8/31/2017 Netanyahu and Trump Both attack the "Fake Media"
On Wednesday night Prime Minister Benjamin Netanyahu held his second rally this month, mobilizing Likud activists. The gathering, which was ostensibly in honor of the Jewish New Year which falls in three weeks, was a show of support for Netanyahu in response to the continued investigations into his conduct as Prime Minister. Netanyahu once again borrowed a newly imported phrase from US President Donald Trump, repeatedly attacking the “Fake News industry” that singles him out for attack. “Fake news” is the latest set of words imported into Israeli lexicon, this time, not by popular culture, but by the Prime Minister.
Netanyahu adopted another act from the Trump playbook, when he asked the assembled loyalists — Why police were not investigating other politicians for the acts of which he was accused? Unfortunately, Netanyahu had not taught the crowd to behave like Trump supporters, so there were no calls from the crowds to “lock them up”. There was however, continued booing from the crowd, every time Netanyahu referred to the “fake new media”. Netanyahu’s actions mimic Trump in another way, i.e., granting interviews only to Israel’s newest news outlet, News 20 (a right wing TV station that is even more monolithic in its support for Netanyahu than Fox News is in its support for Trump).
Trump and Netanyahu have both chosen the same political path — reach out to your base. Almost every action by both Netanyahu and Trump in the past few weeks, and even months, seems to have one thing in common — they are unapologetically designed to please their base, with no attempt to reach out to the rest of the electorate.
Netanyahu and Trump also share one additional common denominator — they share the same mega-donor. American casino tycoon Sheldon Adelson is the strongest supporter of both men. Netanyahu gains his greatest support from Adelson's ownership of Yisrael Hayom (a free Israeli daily paper, with the largest circulation); a newspaper which Adelson established largely to support Netanyahu. Adelson has also been Trump's largest donor.
While last night's rally was similar in many ways to the rallies held by Trump, there are three key differences. First, Netanyahu was talking to the party faithful, who have rallied around the Prime Minster. The morning after the rally, MK Benny Begin (the son of former Prime Minister Menachem Begin) explained why he did not attend, by saying he heard the Likud had a new value —i.e., loyalty to the leader — something he found unacceptable. When Trump attends his rallies, they are not packed with party loyalists, but rather frequented by those who have developed a personal loyalty to the President.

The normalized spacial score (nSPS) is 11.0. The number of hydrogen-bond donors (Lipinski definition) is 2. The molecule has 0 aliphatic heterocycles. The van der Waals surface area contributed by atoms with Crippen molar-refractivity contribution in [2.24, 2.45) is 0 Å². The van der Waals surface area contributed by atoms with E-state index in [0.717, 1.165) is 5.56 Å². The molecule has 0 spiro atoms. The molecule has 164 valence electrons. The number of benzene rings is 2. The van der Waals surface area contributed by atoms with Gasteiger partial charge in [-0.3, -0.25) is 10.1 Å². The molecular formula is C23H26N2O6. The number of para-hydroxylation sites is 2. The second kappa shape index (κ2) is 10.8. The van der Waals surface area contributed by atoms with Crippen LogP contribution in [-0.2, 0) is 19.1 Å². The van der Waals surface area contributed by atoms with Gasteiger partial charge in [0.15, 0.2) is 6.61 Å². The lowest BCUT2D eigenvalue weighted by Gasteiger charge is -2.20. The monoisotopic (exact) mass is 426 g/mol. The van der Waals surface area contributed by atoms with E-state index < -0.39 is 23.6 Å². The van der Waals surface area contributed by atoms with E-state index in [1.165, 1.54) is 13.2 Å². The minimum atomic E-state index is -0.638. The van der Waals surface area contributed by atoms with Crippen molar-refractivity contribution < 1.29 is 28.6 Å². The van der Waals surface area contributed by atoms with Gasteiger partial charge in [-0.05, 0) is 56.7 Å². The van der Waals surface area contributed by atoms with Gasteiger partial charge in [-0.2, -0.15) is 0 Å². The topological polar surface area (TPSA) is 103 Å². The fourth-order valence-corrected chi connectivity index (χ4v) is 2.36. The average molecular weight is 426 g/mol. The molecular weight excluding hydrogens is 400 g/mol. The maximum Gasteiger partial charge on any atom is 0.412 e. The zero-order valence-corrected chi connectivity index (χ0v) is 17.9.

Second, while Trump has been steadily losing support in all of the polls that have been conducted, (with a majority finding him to be an embarrassment as President); Netanyahu has continued to lead all potential opposition candidates in poll after poll — and has shown no sign of losing electoral support. Third, though many oppose Netanyahu's policies, almost no one questions his competence to govern.
At the same time, at least two of the cases against the Prime Minister seem very advanced —with two former government officials agreeing to become state's witnesses. In both of the aforementioned cases, the first involving the receipt of gifts valued at hundreds of thousand of shekels, and the second involving an attempt to illegally influence the newspaper Yediot Ahronot, Netanyahu’s defenders have not been denying the allegations. Instead, they have been saying that others have done it before and that his actions do not rise to the level warranting the removal of a Prime Minister.
A Finnish friend living in Israel turned to me this morning and asked — How did you get yourself such a leader? I turned back and inquired which leader? She laughed and said — I guess both.